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In the distance beyond Saturn’s icy rings, the Cassini spacecraft glimpses faint details on the surface of Titan. In the foreground, the B ring displays several dark spokes.
This view looks toward the sunlit side of the rings from about 5 degrees below the ringplane.
Titan is 5,150 kilometers (3,200 miles) across.
The image was taken with the Cassini spacecraft wide-angle camera on July 23, 2008 using a spectral filter sensitive to wavelengths of infrared light centered at 853 nanometers. Light at these wavelengths is able to reach the surface and escape back into space without being completely scattered by Titan’s hazy atmosphere.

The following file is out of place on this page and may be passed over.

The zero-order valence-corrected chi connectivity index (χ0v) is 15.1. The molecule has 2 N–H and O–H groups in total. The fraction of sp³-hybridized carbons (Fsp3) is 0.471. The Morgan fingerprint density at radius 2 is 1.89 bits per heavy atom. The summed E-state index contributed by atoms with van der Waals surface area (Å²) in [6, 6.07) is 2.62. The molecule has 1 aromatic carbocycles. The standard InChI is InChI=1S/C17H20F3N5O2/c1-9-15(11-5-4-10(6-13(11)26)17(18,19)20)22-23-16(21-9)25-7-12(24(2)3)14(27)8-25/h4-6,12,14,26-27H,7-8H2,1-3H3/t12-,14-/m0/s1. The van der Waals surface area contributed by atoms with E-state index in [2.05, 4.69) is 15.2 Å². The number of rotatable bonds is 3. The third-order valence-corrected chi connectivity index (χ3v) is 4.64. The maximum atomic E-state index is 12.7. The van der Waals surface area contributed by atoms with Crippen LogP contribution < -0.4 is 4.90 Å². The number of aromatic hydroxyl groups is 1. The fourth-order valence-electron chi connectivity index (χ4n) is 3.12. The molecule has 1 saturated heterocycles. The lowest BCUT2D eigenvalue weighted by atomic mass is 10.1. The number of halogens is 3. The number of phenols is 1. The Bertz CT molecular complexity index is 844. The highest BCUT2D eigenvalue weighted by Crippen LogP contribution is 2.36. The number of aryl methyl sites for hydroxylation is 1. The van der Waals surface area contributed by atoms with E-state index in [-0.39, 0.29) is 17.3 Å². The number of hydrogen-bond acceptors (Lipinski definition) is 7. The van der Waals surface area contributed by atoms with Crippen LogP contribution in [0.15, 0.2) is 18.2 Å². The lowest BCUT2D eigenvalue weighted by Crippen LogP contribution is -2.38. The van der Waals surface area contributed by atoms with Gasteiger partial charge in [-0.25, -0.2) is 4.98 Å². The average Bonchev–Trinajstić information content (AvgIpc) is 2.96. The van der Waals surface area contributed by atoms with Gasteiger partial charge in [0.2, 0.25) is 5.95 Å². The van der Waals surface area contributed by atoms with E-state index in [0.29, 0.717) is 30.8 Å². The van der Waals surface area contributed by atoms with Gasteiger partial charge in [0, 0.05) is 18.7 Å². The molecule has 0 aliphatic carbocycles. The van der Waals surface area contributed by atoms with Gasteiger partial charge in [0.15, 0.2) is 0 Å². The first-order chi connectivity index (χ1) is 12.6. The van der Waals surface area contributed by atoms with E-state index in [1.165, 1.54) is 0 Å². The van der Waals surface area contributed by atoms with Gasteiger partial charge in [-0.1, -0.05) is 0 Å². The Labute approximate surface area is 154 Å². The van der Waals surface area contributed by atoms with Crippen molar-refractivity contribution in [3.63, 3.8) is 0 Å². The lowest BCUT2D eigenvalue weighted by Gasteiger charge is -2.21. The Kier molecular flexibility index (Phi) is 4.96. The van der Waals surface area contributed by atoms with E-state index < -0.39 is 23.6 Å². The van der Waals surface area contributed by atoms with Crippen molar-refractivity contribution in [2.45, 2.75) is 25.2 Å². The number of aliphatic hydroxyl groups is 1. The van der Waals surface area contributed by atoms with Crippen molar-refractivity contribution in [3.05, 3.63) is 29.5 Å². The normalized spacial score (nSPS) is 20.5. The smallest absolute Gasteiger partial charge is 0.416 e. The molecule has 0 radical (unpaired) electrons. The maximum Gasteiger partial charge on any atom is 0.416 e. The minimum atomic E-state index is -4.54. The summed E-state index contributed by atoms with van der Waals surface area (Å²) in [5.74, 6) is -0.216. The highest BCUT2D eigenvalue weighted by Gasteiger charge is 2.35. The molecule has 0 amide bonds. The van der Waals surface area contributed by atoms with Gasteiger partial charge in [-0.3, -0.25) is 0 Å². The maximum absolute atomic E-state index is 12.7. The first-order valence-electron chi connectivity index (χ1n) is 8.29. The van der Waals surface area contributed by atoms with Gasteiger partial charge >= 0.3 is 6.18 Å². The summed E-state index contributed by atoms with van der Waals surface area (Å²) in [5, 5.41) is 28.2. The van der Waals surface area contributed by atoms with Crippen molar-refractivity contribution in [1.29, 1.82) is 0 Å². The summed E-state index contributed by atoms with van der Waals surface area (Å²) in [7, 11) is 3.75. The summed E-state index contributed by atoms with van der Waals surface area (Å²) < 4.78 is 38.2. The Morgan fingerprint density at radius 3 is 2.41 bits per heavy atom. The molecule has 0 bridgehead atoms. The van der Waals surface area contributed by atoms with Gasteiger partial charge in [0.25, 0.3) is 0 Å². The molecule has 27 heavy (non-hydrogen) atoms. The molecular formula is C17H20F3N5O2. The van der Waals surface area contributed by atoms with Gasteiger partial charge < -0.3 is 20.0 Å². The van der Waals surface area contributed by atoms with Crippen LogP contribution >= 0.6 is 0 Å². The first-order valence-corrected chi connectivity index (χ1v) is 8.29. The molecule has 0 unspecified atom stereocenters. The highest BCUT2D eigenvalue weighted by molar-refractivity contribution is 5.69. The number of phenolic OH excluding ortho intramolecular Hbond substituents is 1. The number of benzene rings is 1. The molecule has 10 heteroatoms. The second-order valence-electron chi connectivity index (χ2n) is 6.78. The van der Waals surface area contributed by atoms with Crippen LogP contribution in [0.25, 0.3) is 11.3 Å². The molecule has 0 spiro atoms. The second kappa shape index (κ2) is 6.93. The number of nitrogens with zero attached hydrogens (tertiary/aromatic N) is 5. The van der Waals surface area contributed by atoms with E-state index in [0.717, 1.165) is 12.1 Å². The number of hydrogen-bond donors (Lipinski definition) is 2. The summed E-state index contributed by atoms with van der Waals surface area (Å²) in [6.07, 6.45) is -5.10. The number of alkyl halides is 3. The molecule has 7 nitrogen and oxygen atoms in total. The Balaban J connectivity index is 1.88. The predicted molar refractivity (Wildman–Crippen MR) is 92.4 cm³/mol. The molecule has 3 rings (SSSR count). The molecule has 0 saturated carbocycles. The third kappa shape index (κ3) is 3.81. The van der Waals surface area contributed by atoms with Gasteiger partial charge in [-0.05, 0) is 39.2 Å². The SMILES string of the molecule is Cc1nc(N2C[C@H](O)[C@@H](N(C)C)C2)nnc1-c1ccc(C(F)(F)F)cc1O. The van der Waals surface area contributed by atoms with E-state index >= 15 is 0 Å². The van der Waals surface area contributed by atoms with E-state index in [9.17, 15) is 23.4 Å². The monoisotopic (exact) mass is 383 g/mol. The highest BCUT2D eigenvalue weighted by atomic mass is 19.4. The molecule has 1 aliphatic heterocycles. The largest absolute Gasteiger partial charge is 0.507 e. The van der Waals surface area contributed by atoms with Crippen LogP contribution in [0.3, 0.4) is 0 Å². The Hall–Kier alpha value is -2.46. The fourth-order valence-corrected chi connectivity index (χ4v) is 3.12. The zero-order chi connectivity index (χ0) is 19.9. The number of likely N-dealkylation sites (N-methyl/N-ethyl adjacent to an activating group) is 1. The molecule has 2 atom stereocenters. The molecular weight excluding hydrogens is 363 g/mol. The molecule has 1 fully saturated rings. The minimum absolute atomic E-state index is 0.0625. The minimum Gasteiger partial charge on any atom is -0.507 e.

The view was obtained at a distance of approximately 1.1 million kilometers (698,000 miles) from Saturn and 2.4 million kilometers (1.5 million miles) from Titan. Image scale on the rings (in the radial, or outward from Saturn, direction) is 67 kilometers (39 miles) per pixel. Image scale is 142 kilometers (88 miles) per pixel on Titan.
The Cassini-Huygens mission is a cooperative project of NASA, the European Space Agency and the Italian Space Agency. The Jet Propulsion Laboratory, a division of the California Institute of Technology in Pasadena, manages the mission for NASA’s Science Mission Directorate, Washington, D.C. The Cassini orbiter and its two onboard cameras were designed, developed and assembled at JPL. The imaging operations center is based at the Space Science Institute in Boulder, Colo.
Image Credit: NASA/JPL/Space Science Institute